The Department of Defense (DoD) provides the forces needed to deter war, protect the security of the United States, and render global humanitarian assistance as directed by the President. The department includes all offices and organizations that comprise the Office of the Secretary of Defense, the Chairman of the Joint Chiefs of Staff, three Military Departments (Army, Navy, Air Force), nine Unified Combatant Commands, the DoD Inspector General, fifteen Defense Agencies, and seven DoD Field Activities. NSEP recipients have found employment in many different offices within the Department of Defense, including the Defense Information Systems Agency, the Defense Threat Reduction Agency, and National Defense University.

What is the Intelligence Community?
The Intelligence Community is a group of executive branch agencies and organizations that work both independently and collaboratively to carry out intelligence activities necessary for the conduct of foreign relations and the protection of the national security of the United States. NSEP recipients have found employment in many different organizations within the Intelligence Community, including the Central Intelligence Agency, Defense Intelligence Agency, the Bureau of Intelligence and Research in the Department of State, and the Federal Bureau of Investigation.

How do scholarship recipients identify opportunities that will satisfy the service requirement?
EHLS scholars are responsible for their own job search. To assist these scholars, NSEP has developed an interactive Web site, NSEPnet, to help scholarship recipients simplify and organize their job search efforts. NSEPnet maintains an online collection of federal job search tips, job notices, and resumes posted by recipients of NSEP awards. These resumes are made available to hiring officials in all federal departments and agencies where relevant employment opportunities exist. Scholarship recipients should also use other widely available employment resources such as www.usajobs.opm.gov.

What is a scholarship recipient required to do to find a job that fulfills the service requirement?
Each scholarship recipient must make a full and good faith effort to identify and secure a position in the federal government. This effort includes creating and routinely updating an online resume that will be made available to hiring officials in the federal departments and agencies listed above. Scholarship recipients must also document specific efforts to identify employment opportunities in the federal government that would fulfill the NSEP service requirement.

How do scholarship recipients document their searches for appropriate positions in the three departments or the Intelligence Community?
Through NSEPNET, each scholarship recipient maintains a Job History Log of activities undertaken to identify and pursue opportunities in the federal government that would satisfy the NSEP service requirement.

What happens if scholarship recipients are unable to identify and to obtain positions in one of the three departments or the Intelligence Community?
A scholarship recipient's Job History Log must demonstrate to NSEP that he or she has made a full and good faith effort to identify and to apply for federal employment with the Department of Defense, Homeland Security, or State, or with the Intelligence Community. By maintaining detailed log entries, recipients demonstrate specific efforts that were made to identify suitable job opportunities and the types of positions that were available to them while they were seeking to fulfill their service requirement.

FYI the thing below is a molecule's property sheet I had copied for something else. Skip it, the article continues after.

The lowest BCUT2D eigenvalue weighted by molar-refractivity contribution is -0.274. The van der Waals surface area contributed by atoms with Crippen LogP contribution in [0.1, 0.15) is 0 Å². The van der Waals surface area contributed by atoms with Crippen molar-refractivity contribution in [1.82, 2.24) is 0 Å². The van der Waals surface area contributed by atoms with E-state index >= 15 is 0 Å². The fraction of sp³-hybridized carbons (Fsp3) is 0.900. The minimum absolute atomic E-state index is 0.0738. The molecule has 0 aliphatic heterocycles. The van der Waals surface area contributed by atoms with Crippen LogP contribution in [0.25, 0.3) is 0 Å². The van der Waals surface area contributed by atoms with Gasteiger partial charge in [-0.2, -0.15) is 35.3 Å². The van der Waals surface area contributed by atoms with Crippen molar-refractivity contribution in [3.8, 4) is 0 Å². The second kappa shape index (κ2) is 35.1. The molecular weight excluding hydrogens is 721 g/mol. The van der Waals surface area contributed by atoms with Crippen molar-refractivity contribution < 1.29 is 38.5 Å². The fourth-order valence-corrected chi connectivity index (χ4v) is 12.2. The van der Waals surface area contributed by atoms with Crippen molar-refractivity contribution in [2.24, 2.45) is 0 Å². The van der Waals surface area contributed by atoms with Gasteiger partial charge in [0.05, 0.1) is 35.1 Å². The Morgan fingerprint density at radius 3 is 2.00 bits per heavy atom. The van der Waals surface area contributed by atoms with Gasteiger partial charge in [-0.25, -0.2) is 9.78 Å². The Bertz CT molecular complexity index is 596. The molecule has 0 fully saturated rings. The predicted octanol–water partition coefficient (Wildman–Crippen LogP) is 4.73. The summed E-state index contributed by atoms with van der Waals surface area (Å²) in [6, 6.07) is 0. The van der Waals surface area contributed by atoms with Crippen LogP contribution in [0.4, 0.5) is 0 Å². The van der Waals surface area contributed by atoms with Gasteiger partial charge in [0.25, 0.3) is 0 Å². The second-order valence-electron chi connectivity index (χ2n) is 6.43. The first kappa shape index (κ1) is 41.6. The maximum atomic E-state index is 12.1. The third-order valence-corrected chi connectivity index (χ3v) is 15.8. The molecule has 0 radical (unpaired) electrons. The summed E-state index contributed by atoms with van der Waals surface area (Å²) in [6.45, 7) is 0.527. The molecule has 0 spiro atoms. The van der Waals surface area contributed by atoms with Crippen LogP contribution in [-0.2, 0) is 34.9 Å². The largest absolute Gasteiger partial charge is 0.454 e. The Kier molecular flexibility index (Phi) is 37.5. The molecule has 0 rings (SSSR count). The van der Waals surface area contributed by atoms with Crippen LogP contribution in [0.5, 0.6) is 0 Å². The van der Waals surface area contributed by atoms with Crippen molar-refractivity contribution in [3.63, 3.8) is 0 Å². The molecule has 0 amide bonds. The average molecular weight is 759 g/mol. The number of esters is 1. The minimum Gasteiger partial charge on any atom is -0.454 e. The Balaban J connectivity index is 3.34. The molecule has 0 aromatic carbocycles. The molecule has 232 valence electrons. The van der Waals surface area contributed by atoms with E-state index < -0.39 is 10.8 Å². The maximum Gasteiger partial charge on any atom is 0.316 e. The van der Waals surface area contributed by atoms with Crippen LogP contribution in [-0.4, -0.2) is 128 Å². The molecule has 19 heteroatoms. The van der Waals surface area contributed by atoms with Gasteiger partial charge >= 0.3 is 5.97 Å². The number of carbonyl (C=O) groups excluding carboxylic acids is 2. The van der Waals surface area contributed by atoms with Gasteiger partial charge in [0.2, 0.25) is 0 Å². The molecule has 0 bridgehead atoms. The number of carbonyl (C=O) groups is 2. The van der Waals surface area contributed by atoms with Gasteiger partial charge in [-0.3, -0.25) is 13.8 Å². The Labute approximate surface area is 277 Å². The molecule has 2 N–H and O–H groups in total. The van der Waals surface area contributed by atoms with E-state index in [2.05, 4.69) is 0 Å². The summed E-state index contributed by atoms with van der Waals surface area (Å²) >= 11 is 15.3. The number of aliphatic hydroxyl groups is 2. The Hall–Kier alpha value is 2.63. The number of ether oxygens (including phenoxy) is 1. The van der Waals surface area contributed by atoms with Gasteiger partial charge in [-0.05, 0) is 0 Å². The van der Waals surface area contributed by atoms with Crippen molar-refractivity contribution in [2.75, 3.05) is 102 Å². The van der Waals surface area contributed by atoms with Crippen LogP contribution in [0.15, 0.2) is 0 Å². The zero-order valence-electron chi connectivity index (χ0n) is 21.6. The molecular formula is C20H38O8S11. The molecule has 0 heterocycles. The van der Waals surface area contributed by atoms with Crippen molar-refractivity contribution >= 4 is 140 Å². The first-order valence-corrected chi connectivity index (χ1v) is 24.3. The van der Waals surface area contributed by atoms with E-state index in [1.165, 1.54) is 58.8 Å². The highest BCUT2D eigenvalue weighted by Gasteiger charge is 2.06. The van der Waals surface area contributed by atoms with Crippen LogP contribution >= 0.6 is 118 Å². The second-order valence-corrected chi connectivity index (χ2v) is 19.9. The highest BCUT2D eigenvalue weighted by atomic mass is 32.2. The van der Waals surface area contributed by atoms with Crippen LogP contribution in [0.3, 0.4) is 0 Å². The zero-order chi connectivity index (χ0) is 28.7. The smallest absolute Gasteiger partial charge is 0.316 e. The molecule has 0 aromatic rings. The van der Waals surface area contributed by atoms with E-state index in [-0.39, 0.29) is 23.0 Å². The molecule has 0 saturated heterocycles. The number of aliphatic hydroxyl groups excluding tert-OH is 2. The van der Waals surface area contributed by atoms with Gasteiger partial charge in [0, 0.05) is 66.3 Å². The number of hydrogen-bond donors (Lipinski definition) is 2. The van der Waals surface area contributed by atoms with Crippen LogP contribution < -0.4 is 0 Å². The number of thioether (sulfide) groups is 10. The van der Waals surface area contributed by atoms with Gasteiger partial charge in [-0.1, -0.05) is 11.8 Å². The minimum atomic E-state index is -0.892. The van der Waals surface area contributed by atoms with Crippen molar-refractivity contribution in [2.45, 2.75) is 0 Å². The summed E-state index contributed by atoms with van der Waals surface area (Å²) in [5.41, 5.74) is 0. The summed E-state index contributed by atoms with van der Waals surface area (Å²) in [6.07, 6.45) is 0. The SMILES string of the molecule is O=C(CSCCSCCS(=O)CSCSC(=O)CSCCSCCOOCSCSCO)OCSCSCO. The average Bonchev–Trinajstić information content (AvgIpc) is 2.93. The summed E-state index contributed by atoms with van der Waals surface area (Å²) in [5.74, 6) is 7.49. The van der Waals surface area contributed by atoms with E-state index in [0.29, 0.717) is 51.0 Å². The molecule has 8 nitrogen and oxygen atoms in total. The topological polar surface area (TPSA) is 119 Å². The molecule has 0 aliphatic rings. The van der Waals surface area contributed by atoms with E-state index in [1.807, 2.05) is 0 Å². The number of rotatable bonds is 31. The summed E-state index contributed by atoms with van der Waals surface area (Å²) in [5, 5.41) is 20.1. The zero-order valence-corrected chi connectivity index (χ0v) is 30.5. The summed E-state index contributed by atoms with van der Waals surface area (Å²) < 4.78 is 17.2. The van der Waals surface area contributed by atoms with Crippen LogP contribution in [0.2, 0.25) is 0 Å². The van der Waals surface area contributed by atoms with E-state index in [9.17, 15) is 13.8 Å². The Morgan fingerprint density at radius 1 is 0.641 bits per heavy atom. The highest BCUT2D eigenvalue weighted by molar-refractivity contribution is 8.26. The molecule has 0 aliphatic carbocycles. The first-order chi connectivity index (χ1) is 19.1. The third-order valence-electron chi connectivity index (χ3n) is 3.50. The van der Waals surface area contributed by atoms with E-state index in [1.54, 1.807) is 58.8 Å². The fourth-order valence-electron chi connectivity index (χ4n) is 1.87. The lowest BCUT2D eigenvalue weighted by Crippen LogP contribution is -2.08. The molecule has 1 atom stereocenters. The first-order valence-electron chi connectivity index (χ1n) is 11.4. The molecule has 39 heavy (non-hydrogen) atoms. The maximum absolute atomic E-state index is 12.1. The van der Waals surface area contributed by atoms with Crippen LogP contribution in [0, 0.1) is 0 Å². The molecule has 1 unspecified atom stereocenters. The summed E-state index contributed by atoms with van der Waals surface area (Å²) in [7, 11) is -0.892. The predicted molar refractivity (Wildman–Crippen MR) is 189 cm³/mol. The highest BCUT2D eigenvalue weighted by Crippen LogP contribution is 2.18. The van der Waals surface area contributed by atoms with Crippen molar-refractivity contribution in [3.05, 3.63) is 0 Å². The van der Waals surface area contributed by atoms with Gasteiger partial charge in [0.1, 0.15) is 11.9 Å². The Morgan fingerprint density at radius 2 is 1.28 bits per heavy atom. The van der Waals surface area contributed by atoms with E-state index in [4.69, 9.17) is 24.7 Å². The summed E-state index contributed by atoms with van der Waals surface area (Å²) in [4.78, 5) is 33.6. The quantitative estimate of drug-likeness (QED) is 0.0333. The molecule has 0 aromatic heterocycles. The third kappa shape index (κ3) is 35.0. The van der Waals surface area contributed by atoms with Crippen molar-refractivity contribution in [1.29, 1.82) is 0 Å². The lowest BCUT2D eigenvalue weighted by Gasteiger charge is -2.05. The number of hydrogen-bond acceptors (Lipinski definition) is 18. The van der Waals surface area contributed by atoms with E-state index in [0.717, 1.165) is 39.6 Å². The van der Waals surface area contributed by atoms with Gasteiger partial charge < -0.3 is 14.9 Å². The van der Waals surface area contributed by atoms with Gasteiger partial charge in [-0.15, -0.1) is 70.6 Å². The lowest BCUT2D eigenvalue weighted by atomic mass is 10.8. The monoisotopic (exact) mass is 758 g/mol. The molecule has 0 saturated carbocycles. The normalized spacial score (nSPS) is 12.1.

If scholarship recipients have not been successful in identifying positions in the three priority departments or the Intelligence Community, they may pursue employment in any other federal agency.

What if a scholarship recipient is unable to secure employment in any federal agency?
The federal government is not obligated to hire any individuals who have received funding through the EHLS program. Therefore, if a scholarship recipient has made a full and good faith effort to secure employment but has not been successful, he or she is free from any and all obligations associated with the service requirement.

Are opportunities to gain federal employment improved by having a scholarship award?
NSEP does not guarantee that a scholarship recipient will obtain a job with the U.S. government. However, scholarship recipients enjoy several advantages as they seek federal employment. First, NSEPnet connects scholarship recipients directly with potential federal employers because federal hiring officials search scholarship recipients' resumes for specific types of expertise. Second, NSEP staff are available to guide scholarship recipients in their job search efforts.

Are there any special hiring privileges available to scholarship recipients as they look for federal employment?
Scholarship recipients are eligible to be considered for positions that are available only to those who already work for the federal government (status positions). Therefore, scholarship recipients can apply for jobs available to the general public (all source positions) and status positions, which increases the number of job postings available by 30 – 50%. Also, scholarship recipients can be hired by a government agency on a non-competitive basis for a temporary position that lasts up to 4 years (Schedule A Hiring Authority).

What types of federal positions are scholarship recipients required to accept?
NSEP does not have the authority to require an individual to accept any position. Nevertheless, scholarship recipients are expected to accept paid positions commensurate with the level of education and experience they possess. A scholarship recipient may choose to satisfy the service requirement by accepting a suitable paid or unpaid full-time, part-time, temporary, or internship position. Employment in the federal government prior to receipt of a scholarship does not count toward fulfilling the service requirement.

What happens if a scholarship recipient fails to fulfill the service requirement?
Scholarship recipients who fail to demonstrate a full and good faith effort to fulfill the service requirement are required to reimburse the U.S. government for the full amount of assistance provided from the scholarship.